Political Science 15. Wars and political economy Part III The cold war era

The war was finally over; or was it? Let me reiterate that this series is a study of Economics, which includes Political Economics. However, Political Economics emerged from the use, or threat of the use of, force; and is evolving alongside developments in the use of force and/or the threat of it; and because the use of force by states is continuously evolving, so is political economics. It is therefore imperative that we address the two, together.

Coined in the eighteenth century under moral philosophy, “Political Economics” originally looked at the states’ administration of wealth. Early in the twentieth century, this subject converted to Economics. It was after WW 1, when the dependence on colonies became glaring, that economists adverted to the economic interdependence of states and, the fact that Political Economy was linked to the use of force and, therefore, also diplomacy.

As WW 11 approached its end, it was very clear that, Europe was no longer, and could no longer be, the center of the globe. The military and economic power that was centered in Europe had drifted out of Europe; West to the US and, East to Russia. And, as is obvious, everything tends to gravitate towards power; and did again. Everything [or everyone] wants the security of the militarily powerful; and the luxury and wealth offered by the rich.

All the brilliant Service Providers, the brain power of the world, also left Europe; going either east or west. This only helped make the host countries richer. They now had the brains for ideas; which could only make the rich [individuals or states], more and more, richer.

But, the war wasn’t really over, it was merely reshaping itself. And Patton, the blabbermouth, couldn’t help saying what he had to say. In 1945, at a gathering of ladies, Patton, during his address said something to the effect that, “The war is not over. Russia is the next enemy”. And this, at a time when Russia was still considered an ally. I did mention somewhere, that Patton was not very diplomatic. It might have helped conclude Patton’s colorful career but, it was prescient.

US had the Marshall Plan and was, not only reconstructing Europe and getting richer, it had found itself permanent market for its goods. Not merely the cheap ones, but also engines of war, with weapons, munitions and equipment. In Eastern Europe, Russia was doing the same to the states that chose to join it or, were under Russian occupation.

Europe didn’t know it, or was refusing to recognize that, it was being divided and colonized by the two post-WW 11 major powers. Only, they weren’t called colonies anymore. Most politely, they were [lesser] allies and, less politely, they were “Satellite States”. These Allies too were gravitating towards economic and physical security.

In August 1949, Russia successfully tested its first nuclear weapon and the world was at war again: A Cold War. The two principal protagonists possessed weapons that could destroy each other and much of the world that lay between and, therefore, did their best [or did they?] to avoid direct conflict but, along with a Cold War, the world learnt of “Proxy Wars”, “Indirect Wars”, and “guerrilla wars [which are] sponsored by another state”. It also learnt that the world was “Bipolar”, siding with one or the other “Super Powers”.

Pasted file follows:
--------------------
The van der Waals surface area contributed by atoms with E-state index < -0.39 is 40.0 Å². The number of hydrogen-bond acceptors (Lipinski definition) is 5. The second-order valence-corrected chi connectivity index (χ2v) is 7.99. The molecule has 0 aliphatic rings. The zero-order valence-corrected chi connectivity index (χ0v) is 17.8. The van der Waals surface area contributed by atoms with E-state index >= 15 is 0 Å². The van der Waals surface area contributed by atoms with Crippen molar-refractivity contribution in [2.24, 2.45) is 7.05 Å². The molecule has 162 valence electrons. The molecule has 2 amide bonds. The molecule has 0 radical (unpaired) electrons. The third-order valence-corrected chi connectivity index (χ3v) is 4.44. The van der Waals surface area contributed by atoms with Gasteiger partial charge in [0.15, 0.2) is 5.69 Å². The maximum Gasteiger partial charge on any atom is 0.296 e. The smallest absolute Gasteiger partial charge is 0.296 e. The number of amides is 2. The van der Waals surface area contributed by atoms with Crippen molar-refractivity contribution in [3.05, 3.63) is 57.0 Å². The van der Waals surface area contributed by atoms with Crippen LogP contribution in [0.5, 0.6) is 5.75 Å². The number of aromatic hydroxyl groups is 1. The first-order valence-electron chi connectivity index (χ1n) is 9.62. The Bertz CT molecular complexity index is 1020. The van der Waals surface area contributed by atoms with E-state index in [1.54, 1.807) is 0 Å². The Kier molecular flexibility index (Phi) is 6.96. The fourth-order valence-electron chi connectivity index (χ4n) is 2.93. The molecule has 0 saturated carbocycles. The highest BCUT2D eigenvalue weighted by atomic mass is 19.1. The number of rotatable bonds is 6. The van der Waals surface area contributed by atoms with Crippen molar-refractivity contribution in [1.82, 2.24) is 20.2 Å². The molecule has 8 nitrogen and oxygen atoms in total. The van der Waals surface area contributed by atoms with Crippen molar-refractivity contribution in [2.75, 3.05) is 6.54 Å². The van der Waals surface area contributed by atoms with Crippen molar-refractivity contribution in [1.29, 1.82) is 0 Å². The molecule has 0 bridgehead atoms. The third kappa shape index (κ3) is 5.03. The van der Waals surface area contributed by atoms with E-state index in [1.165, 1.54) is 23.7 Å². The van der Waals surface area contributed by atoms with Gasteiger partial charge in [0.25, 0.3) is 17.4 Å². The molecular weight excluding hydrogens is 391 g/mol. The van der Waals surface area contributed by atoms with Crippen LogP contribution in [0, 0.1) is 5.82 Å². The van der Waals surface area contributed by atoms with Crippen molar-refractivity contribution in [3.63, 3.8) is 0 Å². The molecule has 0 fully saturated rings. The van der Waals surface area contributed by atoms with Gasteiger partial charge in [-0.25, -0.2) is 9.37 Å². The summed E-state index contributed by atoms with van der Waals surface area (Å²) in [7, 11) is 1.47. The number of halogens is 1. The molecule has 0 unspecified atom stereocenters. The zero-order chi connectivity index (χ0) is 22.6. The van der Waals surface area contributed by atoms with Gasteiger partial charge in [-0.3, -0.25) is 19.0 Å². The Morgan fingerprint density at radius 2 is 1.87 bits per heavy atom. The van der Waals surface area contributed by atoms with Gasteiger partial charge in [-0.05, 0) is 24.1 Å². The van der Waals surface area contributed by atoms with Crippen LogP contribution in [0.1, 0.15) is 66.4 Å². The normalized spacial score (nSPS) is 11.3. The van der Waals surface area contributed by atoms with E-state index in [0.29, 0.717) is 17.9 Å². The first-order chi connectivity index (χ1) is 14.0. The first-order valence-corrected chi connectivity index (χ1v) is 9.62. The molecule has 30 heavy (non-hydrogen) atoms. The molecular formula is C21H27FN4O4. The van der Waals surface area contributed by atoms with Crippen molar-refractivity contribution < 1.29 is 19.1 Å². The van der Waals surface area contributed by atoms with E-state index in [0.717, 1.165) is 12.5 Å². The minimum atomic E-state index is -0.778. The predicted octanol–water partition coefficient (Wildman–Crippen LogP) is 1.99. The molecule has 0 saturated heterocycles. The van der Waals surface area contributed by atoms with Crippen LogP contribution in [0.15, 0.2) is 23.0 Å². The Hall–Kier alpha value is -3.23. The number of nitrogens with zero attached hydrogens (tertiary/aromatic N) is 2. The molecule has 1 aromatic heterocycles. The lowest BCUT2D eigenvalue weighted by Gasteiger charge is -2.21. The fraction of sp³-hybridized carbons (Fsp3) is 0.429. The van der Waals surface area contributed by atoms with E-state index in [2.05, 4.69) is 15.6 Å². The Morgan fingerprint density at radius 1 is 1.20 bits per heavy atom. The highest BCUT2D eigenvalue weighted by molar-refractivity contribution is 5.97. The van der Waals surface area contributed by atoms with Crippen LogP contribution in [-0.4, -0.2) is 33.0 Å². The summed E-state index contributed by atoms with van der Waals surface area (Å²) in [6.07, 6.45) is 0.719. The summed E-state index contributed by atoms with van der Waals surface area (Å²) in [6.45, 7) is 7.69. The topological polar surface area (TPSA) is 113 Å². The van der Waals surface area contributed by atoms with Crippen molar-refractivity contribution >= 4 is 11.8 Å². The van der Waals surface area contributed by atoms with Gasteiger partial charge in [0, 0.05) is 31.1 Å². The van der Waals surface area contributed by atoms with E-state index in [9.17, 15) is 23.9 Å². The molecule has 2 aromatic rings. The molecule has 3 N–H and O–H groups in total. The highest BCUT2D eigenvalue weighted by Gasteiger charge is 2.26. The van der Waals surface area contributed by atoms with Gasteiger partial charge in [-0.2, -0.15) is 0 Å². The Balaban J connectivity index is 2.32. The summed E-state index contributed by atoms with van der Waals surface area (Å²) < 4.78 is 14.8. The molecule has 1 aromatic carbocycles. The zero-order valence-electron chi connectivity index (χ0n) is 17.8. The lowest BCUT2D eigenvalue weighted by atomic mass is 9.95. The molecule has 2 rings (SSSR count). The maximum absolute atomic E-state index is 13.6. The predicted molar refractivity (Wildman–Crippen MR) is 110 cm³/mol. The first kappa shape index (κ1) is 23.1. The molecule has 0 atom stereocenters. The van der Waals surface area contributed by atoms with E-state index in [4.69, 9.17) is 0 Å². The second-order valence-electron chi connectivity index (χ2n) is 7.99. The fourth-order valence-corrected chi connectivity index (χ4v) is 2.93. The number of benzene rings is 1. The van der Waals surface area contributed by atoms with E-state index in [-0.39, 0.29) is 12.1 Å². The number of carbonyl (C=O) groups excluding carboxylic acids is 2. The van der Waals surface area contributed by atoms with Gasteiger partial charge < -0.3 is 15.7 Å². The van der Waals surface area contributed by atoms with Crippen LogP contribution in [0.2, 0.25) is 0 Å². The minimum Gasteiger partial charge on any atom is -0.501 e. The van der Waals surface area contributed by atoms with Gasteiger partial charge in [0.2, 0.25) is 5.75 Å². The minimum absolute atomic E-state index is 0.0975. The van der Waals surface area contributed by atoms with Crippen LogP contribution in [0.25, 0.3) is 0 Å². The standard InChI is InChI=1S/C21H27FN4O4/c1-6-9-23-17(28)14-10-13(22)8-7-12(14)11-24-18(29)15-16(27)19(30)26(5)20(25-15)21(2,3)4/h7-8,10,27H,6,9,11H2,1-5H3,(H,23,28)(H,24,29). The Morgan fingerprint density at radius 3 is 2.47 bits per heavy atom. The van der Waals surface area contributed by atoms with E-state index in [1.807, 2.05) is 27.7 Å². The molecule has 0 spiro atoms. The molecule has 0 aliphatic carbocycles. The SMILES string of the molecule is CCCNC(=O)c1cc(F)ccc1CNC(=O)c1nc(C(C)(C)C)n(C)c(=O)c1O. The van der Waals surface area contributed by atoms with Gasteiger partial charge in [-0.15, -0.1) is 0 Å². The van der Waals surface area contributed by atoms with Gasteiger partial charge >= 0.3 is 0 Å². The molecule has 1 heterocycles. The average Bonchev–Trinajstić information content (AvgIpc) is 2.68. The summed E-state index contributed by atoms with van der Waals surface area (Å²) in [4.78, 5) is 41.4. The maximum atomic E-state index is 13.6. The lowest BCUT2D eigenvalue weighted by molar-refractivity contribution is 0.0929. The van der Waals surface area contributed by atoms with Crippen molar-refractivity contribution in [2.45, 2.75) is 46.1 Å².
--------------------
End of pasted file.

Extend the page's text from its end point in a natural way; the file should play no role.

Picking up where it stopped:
Where the states were warring, there was nothing cold about the wars. They were, at least, as lethal and, more often than not, ever increasingly more so.

From producing war-making equipment, selling it, using it and then rectifying the damage caused by the war; it was an unending cycle of making money for rich states and rich individuals. And, therefore, wars were never going to end

Wars make money.Those producing and/or dealing in them, already knew this but, post WW 11, it became common knowledge that wars made money. From producing war-making equipment, selling it, using it and then rectifying the damage caused by the war; it was an unending cycle of making money for rich states and rich individuals. And, therefore, wars were never going to end.

As the two major protagonists, US and USSR, with their allies [divided by an “Iron Curtain”, a term invented by the “Free World”] squared off and flexed their muscle, the inevitable race began. The race to produce better, and ever better war-making equipment. Both countries put their best brains to it. And, this unending, ongoing race typified the four decades of the Cold War.

To make the Research and Development effort necessary to support the competition on both sides more effective, both groups of these countries produced the widest, most intensive and well-funded intelligence network in world history.

The intelligence business used to have two main branches called ELINT, acronym for Electronic intelligence; and HUMINT for human intelligence; ELINT has, overtime, widened and increased its sub-groups with growth in technology. In searchof more accurate intelligence and better platforms from which to intimidate each other, mankind crossed another border and moved into space.

Ironically, however, as technology improved and widened, intelligence and weapon systems became increasingly technology dependent, which developed other weaknesses. Most visible are the weakness in intelligence gathering, in which, HUMINT has virtually disappeared and/or is leased out to private intelligence companies. But that is another story.

And to control all this global mess, prevent war, and improve the life of the citizens of the globe, specifically, to eradicate poverty, the world acquired, through International Institutions that the protagonists of WW 11 produced. [Obviously, the victors empowered themselves more]. We will get to them too.

The writer is a retired brigadier. He is also former vice president and founder of the Islamabad Policy Research Institute (IPRI)

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